On the flip side sustainable forestry isn’t a bad thing – grow trees to capture carbon, replant, then use the trees. But we’re talking around 50 acres daily and decades to regrow for harvest – some very serious land is needed for just TP. Personally I think its better to use trees for more permanent uses like home building so we can ensure we aren’t using more trees than we can grow.

Much of our toilet paper in the US comes from Canada’s old growth Boreal Forest which is not just a huge carbon sink but also home to Indigenous Peoples and animals. If you use brands like Charmin, Kirkland Signature, Quilted Northern, etc your TP is probably from these kinds of sources rather than sustainable forestry.

The Options

Alternatives generally fall into two categories – recycled paper and alternative plant based products (bamboo, hemp, etc).

Starting my search for an alternative TP I quickly found Who Gives a Crap which sells recycled paper TP, bamboo TP, recycled paper tissues, and recycled paper towels. I really appreciate their efforts to eliminate plastic packaging and giving 50% of profits to help build sanitation for the billions of people without access to toilets. Not to mention they’re irreverent AF on social media.

I really, really wanted to like Who Gives a Crap but I found the TP so-so (the wife was less gracious), the tissues pretty good, and the paper towels terrible.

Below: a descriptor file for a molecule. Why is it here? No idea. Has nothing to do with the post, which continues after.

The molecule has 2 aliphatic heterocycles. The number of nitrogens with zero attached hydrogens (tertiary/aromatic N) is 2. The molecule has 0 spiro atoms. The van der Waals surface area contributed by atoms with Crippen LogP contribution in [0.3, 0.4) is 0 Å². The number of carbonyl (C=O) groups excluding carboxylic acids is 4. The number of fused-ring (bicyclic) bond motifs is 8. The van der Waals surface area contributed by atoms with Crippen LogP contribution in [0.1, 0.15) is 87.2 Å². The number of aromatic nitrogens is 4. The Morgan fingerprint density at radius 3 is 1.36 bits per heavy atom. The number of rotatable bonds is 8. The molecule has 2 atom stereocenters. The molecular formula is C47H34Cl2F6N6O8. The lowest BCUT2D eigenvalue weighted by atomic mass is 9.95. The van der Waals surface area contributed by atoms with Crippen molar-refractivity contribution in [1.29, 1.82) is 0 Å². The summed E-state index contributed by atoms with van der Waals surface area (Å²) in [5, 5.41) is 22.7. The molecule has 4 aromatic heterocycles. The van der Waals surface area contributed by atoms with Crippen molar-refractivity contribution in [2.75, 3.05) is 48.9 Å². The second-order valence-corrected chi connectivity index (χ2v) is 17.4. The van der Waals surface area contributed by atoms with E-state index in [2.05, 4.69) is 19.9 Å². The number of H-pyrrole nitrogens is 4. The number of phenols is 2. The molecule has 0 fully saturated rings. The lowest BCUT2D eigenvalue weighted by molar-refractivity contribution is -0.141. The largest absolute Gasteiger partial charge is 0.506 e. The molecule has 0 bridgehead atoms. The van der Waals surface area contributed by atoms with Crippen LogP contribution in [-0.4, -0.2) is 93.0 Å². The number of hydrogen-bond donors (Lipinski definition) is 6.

While there’s no shortage of FB memes about the virtues of hemp toilet paper, I can’t actually find any hemp TP to purchase. There’s a variety of brands of bamboo toilet paper (Galaxy Green, Who Gives a Crap, etc), I tried a few and was left underwhelmed.

So I tried a few brands of recycled TP and settled on Seventh Generation – its readily available, reasonably priced, soft enough, and strong. I wish I could give a more enthusiastic suggestion but just can’t find one.

But There’s a Downside…

Now for the downside of recycled TP – BPA. BPA is in receipts and other heat sensitive paper, people recycle them, and now we have BPA in our recycled paper products. Which leads to my next point – throw away receipts instead of recycling and take an e-receipt whenever possible.

Get a Bidet.

Having said all that I’m also going to suggest a wild idea for most Americans – a bidet. I don’t know why we have a hang up about them, but we need to get over it. Consider the flip side – if you got poop on your arm, you wouldn’t just wipe a dry paper on your arm and consider the job done.

While you probably imagine the $1000 japanese heated bidet, I’m a big fan of the cheap mechanical bidets which cost around $30. They’re reliable, no power use, and work great. You’ll save a lot of TP with a bidet (just to dry off) and have a cleaner bum than ever.

Also bidets can be fun! Our house guests are often unaware of bidets and we’ve had many good laughs because our guests got sprayed trying to figuring out what that knob does next to the toilet.

The Eco Friendly Affordable-ish Baby Guide

When shopping our baby last year we found a lot of guides for eco friendly baby gear at outrageously high prices ($1000+ cribs, etc). But we don’t think you need to spend lavishly to ensure your baby skips offgassing furniture, toxic paints, etc.

As a general rule we’ll favor solid wood over particleboard (due to VOCs), unfinished or non-toxic finishes, avoiding polyurethane foam (also due to VOCs, phthalates), avoiding chemical flame retardants, and favoring polyethylene over vinyl for waterproofing.